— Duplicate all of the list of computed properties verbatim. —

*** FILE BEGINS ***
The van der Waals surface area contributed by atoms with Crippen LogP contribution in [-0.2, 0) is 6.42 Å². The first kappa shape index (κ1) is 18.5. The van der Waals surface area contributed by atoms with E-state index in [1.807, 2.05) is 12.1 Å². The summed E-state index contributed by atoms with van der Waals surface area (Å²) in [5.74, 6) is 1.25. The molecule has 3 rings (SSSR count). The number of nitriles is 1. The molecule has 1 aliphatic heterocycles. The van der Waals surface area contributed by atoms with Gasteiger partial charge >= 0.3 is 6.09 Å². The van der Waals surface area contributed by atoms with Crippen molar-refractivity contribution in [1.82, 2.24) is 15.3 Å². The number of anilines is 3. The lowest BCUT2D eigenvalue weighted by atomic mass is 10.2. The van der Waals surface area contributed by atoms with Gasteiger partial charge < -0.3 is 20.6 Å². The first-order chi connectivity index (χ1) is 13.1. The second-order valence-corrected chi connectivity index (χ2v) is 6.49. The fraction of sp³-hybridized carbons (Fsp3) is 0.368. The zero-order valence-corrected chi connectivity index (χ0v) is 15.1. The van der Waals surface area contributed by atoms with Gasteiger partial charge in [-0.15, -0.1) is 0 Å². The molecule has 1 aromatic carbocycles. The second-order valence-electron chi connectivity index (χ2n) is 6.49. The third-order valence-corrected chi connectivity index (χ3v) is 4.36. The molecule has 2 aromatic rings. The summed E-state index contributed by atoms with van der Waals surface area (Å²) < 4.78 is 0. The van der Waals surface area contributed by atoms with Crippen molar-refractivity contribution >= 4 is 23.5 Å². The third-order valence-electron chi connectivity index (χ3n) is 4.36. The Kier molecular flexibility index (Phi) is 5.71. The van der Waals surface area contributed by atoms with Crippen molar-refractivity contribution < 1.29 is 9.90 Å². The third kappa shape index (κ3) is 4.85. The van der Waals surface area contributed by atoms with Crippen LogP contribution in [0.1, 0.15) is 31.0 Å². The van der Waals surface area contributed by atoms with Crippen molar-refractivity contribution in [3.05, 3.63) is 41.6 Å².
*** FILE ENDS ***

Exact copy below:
The van der Waals surface area contributed by atoms with Crippen LogP contribution in [-0.2, 0) is 6.42 Å². The first kappa shape index (κ1) is 18.5. The van der Waals surface area contributed by atoms with E-state index in [1.807, 2.05) is 12.1 Å². The summed E-state index contributed by atoms with van der Waals surface area (Å²) in [5.74, 6) is 1.25. The molecule has 3 rings (SSSR count). The number of nitriles is 1. The molecule has 1 aliphatic heterocycles. The van der Waals surface area contributed by atoms with Gasteiger partial charge >= 0.3 is 6.09 Å². The van der Waals surface area contributed by atoms with Crippen molar-refractivity contribution in [1.82, 2.24) is 15.3 Å². The number of anilines is 3. The lowest BCUT2D eigenvalue weighted by atomic mass is 10.2. The van der Waals surface area contributed by atoms with Gasteiger partial charge < -0.3 is 20.6 Å². The first-order chi connectivity index (χ1) is 13.1. The second-order valence-corrected chi connectivity index (χ2v) is 6.49. The fraction of sp³-hybridized carbons (Fsp3) is 0.368. The zero-order valence-corrected chi connectivity index (χ0v) is 15.1. The van der Waals surface area contributed by atoms with Gasteiger partial charge in [-0.15, -0.1) is 0 Å². The molecule has 1 aromatic carbocycles. The second-order valence-electron chi connectivity index (χ2n) is 6.49. The third-order valence-corrected chi connectivity index (χ3v) is 4.36. The molecule has 2 aromatic rings. The summed E-state index contributed by atoms with van der Waals surface area (Å²) < 4.78 is 0. The van der Waals surface area contributed by atoms with Crippen molar-refractivity contribution >= 4 is 23.5 Å². The third-order valence-electron chi connectivity index (χ3n) is 4.36. The Kier molecular flexibility index (Phi) is 5.71. The van der Waals surface area contributed by atoms with Crippen molar-refractivity contribution < 1.29 is 9.90 Å². The third kappa shape index (κ3) is 4.85. The van der Waals surface area contributed by atoms with Crippen LogP contribution in [0.1, 0.15) is 31.0 Å². The van der Waals surface area contributed by atoms with Crippen molar-refractivity contribution in [3.05, 3.63) is 41.6 Å².